My love of Arthurian lore definitely began with a trio of books my aunt lent me as a kid, Mary Stewart’s Merlin Trilogy, The Crystal Cave, The Hollow Hills, and The Last Enchantment. I knew only a little about King Arthur and Merlin and the rest, and the allusions to historical Roman Britain and the grounding of Merlin’s vaunted magic in science was revelatory to me at the time, though I admit I didn’t wind up pursuing the path of historicity myself, instead cleaving to the fairy story aspects. My Arthur isn’t the much-debated 6th century British chieftain, but the boy who drew a sword from a stone. My Merlin is all seeing, all knowing, and can appear in any forest by passing through the hedgerows planted by Queen Gloriana in the Garden of Joy.
Nevertheless, Stewart led me to John Boorman’s Excalibur, which led me to Sir Thomas Mallory and T.H. White. Years later a woman I worked with lent me The Mists of Avalon, and it was the clash between Christianity and paganism there that arrested me. After reading Bradley I rediscovered Mary Stewart in the unofficial sequel to the Merlin Trilogy, the Morded-centric standalone novel, The Wicked Day.
All of these ingredients went into the mix of my forthcoming novel The Knight With Two Swords, a retelling and expansion of The Tale of Sir Balin related in Le Morte D’Arthur.
The titular Balin is a temperamental, reactionary knight, the greatest of Arthur’s champions prior to the arrival in Camelot of Sir Lancelot. He and his twin brother Brulen are affected early on by the murder of their pagan mother at the hands of Christian fanatics, yet the two brothers come away from the experience with very different outlooks; Balin blames the pagan sisterhood of Avalon for corrupting his mother, whereas Brulen sets himself as an outlaw against all that is Christian.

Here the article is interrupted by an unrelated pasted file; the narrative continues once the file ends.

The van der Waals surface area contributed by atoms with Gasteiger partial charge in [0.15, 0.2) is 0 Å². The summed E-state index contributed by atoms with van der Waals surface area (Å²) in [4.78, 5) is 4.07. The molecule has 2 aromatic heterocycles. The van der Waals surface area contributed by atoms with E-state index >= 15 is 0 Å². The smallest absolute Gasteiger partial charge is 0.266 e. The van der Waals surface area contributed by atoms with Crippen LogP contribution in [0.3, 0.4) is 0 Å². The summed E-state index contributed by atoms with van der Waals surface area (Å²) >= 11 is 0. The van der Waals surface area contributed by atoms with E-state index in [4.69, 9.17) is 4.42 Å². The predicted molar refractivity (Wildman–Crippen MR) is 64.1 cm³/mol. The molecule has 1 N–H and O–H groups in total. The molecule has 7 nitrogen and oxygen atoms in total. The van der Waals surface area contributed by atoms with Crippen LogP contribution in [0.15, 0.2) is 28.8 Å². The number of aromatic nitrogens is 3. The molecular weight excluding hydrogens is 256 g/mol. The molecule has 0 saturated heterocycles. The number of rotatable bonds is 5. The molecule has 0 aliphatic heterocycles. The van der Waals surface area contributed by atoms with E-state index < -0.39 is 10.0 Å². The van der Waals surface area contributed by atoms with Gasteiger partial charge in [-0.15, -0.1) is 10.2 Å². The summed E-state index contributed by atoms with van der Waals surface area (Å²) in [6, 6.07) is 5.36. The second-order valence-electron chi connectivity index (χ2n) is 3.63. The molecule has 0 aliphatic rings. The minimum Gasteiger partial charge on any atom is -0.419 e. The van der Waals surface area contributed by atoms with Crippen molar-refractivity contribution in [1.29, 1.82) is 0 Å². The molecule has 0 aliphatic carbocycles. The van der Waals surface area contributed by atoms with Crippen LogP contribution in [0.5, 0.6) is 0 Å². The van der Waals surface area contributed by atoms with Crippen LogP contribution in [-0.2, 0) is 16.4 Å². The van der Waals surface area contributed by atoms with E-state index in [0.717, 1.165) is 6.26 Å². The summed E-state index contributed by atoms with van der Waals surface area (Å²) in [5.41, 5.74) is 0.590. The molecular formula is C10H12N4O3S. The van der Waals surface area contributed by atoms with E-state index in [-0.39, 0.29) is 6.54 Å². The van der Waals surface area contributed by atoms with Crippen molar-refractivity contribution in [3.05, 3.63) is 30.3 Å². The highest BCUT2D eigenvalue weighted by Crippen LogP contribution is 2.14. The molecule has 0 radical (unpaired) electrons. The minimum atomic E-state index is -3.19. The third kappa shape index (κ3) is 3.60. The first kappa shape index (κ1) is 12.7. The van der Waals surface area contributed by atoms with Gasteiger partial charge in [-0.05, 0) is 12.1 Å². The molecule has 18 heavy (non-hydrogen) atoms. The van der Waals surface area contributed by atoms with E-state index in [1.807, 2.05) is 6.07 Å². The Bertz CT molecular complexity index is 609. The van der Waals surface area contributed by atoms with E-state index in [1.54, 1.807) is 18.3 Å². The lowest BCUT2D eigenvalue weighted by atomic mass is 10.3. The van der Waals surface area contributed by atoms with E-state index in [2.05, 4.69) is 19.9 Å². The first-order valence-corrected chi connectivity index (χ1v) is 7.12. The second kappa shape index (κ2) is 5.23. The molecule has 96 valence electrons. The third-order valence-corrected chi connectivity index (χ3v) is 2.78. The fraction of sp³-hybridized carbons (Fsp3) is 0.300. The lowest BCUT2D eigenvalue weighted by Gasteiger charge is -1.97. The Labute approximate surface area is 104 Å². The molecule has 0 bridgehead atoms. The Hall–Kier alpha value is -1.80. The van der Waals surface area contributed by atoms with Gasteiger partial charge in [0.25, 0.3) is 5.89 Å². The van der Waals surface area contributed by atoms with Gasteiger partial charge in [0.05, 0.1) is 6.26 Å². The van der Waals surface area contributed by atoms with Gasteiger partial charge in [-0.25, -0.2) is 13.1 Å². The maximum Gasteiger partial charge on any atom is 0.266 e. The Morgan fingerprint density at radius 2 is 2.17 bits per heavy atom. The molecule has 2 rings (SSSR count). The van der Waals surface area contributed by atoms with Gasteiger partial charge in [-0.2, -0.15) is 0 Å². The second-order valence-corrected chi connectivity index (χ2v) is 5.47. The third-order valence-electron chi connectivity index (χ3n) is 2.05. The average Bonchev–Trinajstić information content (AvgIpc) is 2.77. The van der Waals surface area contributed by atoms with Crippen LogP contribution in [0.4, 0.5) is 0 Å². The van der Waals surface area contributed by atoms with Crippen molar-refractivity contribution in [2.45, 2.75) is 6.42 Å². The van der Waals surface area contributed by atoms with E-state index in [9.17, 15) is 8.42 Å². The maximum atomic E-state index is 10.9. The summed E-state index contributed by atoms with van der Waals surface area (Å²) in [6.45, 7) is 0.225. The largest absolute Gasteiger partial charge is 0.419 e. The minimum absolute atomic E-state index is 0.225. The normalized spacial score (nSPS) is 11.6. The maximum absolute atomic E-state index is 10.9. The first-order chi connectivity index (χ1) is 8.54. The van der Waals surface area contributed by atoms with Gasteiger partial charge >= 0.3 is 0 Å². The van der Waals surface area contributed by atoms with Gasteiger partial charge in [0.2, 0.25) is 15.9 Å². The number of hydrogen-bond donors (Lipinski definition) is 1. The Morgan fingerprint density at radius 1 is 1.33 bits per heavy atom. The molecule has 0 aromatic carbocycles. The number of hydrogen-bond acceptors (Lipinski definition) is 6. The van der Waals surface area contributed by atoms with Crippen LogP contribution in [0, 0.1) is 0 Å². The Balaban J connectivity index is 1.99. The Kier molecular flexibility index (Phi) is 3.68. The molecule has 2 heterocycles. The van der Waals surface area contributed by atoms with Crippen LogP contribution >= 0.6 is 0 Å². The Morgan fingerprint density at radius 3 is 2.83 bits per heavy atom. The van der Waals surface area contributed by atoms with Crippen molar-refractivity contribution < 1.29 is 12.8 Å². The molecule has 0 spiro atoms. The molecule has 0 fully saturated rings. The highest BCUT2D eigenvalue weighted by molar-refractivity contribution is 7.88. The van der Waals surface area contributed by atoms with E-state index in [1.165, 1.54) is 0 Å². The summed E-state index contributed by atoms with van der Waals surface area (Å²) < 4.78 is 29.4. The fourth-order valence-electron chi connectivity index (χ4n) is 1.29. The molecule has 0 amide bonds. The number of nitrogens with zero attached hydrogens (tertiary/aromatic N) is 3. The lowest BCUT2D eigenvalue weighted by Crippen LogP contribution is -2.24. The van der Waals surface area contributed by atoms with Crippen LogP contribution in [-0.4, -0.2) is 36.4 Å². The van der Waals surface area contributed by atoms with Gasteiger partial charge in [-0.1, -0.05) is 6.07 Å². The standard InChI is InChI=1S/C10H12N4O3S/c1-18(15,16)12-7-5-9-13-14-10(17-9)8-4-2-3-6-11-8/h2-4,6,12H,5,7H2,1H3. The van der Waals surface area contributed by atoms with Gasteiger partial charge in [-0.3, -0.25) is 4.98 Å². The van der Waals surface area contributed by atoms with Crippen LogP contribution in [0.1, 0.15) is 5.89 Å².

This makes the court of Camelot, where both the Archbishop Dubricius and Merlin the Enchanter have a hold of King Arthur’s ears, a bewildering place for Balin. He seethes, torn between serving God’s chosen king and striking down what he perceives as the serpents in his shadow.
His personal conflict comes to a head when a mysterious woman girded with an enchanted sword visits the court, and no man but Balin can draw it. Yet, she warns him, though it will make him the greatest knight in the land, it will also doom him to kill the one he loves best….
This woman is Nimue, a familiar face in Arthurian lore. Named as one of the three queens who, along with Morgan Le Fay and The Queen of Norgales (who I’ll talk a little about later) ultimately accompanies the body of Arthur on his funeral barge, she is invariably described throughout the lore as an enchantress, the temptress who traps Merlin in a tree, and The Lady of The Lake herself.
The names of The Lady of The Lake are almost legion. There is Lile (who Phyllis Ann Karr in her Arthurian Companion suggests only became an individual when someone mistranslated the French ‘l’ile d’Avilion’ as ‘Lile of Avalon’), Viviane, Nineve, and Sebill from the Vulgate Cycle, to name a few. As others have done before me, in Knight With Two Swords, they have all held the office of Lady of The Lake, and as the embodiment of Balin’s scorn for Avalon and its pagan mysteries, definitely have an impact on the tragic course of his life.